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New Study Links Smoking Marijuana to Gum Disease

Recent studies show that cigarette smoking is one of the most significant factors leading to gum disease. And now, new research indicates smoking marijuana also promotes gum disease even for those who do not smoke cigarettes. VOA's Carol Pearson has more.

For decades, people in the United States -- and in some other countries as well -- have debated whether to legalize marijuana, or allow its use for medicinal purposes.

In the western U.S. state of California, patients in some areas can buy marijuana from a vending machine.

Marijuana is known to ease some aches and pains, but a new study shows that habitual use can lead to serious gum disease. Those most at risk? Young adults.

Murray Thomson and colleagues at a research institute in New Zealand examined roughly 900 young adults.

"When we were looking at the new cases of gum disease between 26 and 32, fully one-third of those new cases were due to cannabis smoking. That really surprised us," Thomson said.

They found even light users -- those who smoked marijuana once a week -- tripled their chances of getting gum disease over those who did not smoke pot. The increased risk held true even for those who did not smoke tobacco.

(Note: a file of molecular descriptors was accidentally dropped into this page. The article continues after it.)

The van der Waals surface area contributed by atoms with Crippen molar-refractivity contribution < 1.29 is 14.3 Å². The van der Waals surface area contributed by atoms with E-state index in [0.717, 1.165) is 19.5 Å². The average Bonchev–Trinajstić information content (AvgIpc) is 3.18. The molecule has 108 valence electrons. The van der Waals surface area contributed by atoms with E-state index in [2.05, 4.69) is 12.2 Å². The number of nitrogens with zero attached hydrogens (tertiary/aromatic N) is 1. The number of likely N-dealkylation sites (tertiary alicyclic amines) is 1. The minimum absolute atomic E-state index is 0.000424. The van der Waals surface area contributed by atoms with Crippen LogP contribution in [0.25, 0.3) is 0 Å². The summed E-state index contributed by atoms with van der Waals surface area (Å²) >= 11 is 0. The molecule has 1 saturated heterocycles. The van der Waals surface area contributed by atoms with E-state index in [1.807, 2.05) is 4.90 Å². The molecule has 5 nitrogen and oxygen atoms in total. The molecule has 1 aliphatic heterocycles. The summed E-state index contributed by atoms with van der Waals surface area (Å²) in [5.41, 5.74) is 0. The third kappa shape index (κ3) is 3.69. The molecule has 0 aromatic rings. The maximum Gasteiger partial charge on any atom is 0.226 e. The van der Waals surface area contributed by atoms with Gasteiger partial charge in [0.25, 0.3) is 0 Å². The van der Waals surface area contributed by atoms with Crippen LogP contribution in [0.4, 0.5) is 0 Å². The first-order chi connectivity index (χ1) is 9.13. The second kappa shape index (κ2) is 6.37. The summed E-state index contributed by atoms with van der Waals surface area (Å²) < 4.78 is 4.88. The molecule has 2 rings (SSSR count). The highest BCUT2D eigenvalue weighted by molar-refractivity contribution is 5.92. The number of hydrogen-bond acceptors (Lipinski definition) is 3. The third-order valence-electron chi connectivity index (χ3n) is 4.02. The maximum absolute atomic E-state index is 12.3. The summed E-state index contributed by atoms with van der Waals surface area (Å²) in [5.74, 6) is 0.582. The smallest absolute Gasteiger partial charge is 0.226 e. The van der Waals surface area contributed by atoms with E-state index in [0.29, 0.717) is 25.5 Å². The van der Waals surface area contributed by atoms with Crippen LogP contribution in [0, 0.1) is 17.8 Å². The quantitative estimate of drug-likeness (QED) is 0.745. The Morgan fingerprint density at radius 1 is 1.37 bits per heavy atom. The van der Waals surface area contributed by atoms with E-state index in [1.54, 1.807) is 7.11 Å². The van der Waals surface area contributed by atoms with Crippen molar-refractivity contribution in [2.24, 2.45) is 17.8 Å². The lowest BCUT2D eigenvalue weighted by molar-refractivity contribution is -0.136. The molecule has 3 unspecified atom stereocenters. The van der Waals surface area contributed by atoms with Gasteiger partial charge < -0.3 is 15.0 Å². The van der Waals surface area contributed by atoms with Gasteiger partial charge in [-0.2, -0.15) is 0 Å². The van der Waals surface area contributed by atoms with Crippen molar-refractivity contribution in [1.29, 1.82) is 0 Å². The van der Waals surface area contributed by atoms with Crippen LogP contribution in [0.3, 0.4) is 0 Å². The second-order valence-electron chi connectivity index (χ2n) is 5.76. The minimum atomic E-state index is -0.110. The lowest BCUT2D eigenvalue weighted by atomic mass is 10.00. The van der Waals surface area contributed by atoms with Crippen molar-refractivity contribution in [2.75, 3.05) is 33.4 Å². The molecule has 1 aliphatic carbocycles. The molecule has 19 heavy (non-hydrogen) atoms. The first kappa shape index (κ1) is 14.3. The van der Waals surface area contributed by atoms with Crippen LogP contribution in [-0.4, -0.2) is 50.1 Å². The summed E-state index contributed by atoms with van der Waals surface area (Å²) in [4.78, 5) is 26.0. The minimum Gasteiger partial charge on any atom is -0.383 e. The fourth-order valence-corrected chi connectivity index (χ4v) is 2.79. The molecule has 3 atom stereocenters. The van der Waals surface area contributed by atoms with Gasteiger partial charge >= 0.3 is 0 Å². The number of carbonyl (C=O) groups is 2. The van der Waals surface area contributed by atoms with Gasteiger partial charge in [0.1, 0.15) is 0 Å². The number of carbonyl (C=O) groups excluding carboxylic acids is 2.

The researchers say toxins from marijuana destroy circulation and prevent the gums from being able to heal.

Periodontist Peter Cabrera says if you smoke marijuana, you may not even know you have serious gum disease until you start losing teeth, especially if you start smoking marijuana as a young adult. "So by the time you're in your 40s and 50s, you're likely to have lost a significant number of your teeth."

Gum disease also increases the risk of heart disease and stroke. And unless it is treated, gum disease will progress. This study was published in the Journal of the American Medical Association.

Video courtesy of the Journal of the American Medical Association